Nurses regularly consider the health and well-being of others before worrying about theirs.
Whether it’s because of the toll of long hours, the demands of shift work, or the stress inherent of the healthcare profession, the health of the average nurse is worse than that of the average American. In addition, hazards such as workplace violence and musculoskeletal injuries are contributing factors to poorer health.
Despite vast knowledge about prevention and wellness, nurses have a higher body mass index, sleep fewer hours, eat less healthful foods, experience much higher stress levels, and report putting the health, safety, and well-being of their patients before their own. The bottom line is that on major indicators of health, except for smoking, nurses are less healthy than the average population.
Role models for health
While everyone should be healthy, nurses especially should be viewed as exemplars of health, and serve as role models for their patients and the communities in which they serve. Studies have shown that when healthcare providers are healthy themselves, they are more likely to counsel patients about healthy behaviors and are viewed as more credible by patients.
As one of the most trusted professions, nurses have enormous potential to lead healthcare change as role models, advocates, and educators. Their well-being is intrinsically interwoven with the health of our nation.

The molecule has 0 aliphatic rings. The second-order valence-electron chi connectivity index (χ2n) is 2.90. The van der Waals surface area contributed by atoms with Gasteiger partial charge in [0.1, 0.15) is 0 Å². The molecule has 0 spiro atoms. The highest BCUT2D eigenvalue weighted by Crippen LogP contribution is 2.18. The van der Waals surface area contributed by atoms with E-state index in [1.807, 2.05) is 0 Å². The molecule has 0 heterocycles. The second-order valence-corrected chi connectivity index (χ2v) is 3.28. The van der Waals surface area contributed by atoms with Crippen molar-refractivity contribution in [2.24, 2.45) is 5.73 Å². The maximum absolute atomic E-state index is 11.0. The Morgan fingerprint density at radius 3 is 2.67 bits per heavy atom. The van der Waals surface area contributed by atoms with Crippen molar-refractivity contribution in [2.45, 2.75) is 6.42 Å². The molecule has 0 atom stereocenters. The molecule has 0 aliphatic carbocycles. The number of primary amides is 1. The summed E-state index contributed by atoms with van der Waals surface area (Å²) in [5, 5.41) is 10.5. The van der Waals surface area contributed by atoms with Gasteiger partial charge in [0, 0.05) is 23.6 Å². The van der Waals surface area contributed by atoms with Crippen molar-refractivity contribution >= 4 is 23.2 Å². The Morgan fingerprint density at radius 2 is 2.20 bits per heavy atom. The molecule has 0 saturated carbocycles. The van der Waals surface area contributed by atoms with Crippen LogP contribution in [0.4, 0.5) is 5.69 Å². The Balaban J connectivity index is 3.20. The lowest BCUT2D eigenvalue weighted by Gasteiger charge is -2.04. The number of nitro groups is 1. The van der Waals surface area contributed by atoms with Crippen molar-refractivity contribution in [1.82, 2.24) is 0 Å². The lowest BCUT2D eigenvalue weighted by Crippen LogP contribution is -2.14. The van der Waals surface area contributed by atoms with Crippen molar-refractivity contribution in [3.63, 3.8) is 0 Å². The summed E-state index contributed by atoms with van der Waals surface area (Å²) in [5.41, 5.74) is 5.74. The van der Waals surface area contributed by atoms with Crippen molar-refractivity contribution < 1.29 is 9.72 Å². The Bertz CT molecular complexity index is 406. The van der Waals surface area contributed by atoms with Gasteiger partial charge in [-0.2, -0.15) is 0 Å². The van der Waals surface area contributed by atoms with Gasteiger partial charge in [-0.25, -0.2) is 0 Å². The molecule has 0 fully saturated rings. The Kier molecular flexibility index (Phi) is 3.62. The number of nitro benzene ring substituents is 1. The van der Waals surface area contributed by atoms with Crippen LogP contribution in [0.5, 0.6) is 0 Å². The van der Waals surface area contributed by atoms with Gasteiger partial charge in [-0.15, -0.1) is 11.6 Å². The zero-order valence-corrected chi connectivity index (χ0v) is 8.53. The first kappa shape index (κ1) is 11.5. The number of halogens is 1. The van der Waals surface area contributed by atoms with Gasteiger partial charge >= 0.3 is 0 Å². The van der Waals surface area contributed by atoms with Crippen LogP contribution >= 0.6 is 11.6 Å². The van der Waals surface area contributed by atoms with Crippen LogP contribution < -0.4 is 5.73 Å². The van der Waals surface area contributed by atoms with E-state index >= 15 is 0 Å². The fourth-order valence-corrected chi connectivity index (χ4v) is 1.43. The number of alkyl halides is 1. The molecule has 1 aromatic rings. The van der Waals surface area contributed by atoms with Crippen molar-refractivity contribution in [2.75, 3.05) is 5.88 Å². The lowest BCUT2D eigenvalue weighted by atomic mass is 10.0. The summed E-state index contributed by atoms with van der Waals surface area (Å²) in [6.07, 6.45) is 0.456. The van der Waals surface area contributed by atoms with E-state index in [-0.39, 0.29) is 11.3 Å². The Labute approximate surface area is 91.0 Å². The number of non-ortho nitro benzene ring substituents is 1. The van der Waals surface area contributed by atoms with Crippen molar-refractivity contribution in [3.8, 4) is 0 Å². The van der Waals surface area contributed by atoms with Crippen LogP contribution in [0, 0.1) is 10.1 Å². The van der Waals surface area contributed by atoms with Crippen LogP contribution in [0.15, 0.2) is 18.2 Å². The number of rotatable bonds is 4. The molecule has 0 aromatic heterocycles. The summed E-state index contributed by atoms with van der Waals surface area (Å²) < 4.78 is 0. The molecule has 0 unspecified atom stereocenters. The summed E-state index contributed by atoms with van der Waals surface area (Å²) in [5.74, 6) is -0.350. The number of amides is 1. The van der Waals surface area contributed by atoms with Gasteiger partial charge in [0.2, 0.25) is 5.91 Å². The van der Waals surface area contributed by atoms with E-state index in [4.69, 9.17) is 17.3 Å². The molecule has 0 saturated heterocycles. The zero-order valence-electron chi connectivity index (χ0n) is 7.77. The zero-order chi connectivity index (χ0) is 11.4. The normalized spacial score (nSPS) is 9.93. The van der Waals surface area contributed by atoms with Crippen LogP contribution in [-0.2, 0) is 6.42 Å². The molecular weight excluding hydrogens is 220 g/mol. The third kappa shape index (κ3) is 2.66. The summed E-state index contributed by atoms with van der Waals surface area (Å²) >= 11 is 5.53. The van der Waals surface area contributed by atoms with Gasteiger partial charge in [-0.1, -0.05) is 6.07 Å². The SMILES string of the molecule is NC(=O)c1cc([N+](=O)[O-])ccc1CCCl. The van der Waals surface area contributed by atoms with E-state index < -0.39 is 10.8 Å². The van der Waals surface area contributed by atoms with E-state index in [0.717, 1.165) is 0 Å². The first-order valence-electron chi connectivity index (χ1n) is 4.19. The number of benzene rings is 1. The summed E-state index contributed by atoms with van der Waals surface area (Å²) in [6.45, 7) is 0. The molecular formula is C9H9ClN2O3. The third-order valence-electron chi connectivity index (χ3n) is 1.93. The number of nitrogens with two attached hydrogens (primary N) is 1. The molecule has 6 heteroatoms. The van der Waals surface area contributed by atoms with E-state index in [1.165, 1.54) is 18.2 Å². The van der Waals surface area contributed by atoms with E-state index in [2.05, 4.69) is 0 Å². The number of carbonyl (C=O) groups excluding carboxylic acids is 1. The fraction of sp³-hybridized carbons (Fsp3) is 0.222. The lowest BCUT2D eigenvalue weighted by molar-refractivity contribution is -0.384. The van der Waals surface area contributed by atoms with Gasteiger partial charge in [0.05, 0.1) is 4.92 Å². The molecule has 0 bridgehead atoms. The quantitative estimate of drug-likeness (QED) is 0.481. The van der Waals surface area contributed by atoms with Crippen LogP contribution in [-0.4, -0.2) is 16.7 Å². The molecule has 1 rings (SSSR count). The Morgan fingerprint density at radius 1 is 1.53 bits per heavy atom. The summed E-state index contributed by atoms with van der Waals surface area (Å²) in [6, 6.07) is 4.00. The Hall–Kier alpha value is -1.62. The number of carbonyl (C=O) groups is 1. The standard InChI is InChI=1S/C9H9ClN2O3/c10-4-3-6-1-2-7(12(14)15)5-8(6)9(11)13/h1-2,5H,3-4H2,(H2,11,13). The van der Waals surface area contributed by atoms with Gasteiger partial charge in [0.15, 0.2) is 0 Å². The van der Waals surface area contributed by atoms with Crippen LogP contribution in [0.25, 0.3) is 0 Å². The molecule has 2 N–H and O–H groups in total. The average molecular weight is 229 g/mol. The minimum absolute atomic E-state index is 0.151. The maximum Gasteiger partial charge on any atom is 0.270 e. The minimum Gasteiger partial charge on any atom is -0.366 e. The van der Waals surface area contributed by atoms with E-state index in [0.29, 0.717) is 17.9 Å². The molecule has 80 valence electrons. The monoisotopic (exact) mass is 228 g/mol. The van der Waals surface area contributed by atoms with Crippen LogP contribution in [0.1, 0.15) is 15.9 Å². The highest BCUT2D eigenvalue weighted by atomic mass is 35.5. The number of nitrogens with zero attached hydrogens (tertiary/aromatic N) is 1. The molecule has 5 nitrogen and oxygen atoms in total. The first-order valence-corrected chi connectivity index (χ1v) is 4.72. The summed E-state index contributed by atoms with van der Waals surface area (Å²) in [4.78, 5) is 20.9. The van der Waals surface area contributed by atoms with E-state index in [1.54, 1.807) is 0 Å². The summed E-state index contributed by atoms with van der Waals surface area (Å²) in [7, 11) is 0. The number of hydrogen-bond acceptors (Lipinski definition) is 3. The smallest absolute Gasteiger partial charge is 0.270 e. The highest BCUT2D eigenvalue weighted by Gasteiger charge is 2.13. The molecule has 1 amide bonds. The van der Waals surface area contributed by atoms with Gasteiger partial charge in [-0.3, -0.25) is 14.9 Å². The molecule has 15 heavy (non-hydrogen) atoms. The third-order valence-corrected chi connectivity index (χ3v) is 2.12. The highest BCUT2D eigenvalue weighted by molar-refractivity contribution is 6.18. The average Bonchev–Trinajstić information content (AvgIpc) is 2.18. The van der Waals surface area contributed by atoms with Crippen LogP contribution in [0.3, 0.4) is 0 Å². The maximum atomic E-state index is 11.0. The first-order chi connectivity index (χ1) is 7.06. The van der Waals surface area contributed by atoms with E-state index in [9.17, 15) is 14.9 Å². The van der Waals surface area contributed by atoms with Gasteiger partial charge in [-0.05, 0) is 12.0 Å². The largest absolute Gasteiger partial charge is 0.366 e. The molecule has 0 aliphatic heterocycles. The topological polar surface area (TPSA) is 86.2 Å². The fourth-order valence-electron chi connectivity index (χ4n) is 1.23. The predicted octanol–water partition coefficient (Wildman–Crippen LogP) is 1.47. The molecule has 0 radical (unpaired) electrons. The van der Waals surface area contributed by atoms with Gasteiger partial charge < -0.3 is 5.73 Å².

Taking care of our caregivers
In response to these circumstances, Healthy Nurse, Health Nation™ (HNHN), an initiative of the ANA Enterprise, launched in May 2017 as an ongoing movement designed to transform the health of the nation by improving the health of nurses. More than 96,000 people and 491 partner organizations are taking action to improve nurses’ health in five key areas: physical activity, rest, nutrition, quality of life, and safety.
At the core of the HNHN strategy is providing a sense of community for nurses and the ability for them to network with colleagues from across the country. HNHN provides a web platform to inspire action, cultivate friendly competition, provide content and resources, and gather data. Additionally, nurses take a health assessment and can track their progress by repeating the survey periodically. Employers of nurses can play a key role in supporting nurses and other employees in the journey. We encourage all nurses to join the program and find tips and inspiration to improve their health and wellness. Information about the initiative can be found at hnhn.org.
Ernest Grant, Ph.D., R.N., F.A.A.N., President, American Nurses Association, [email protected]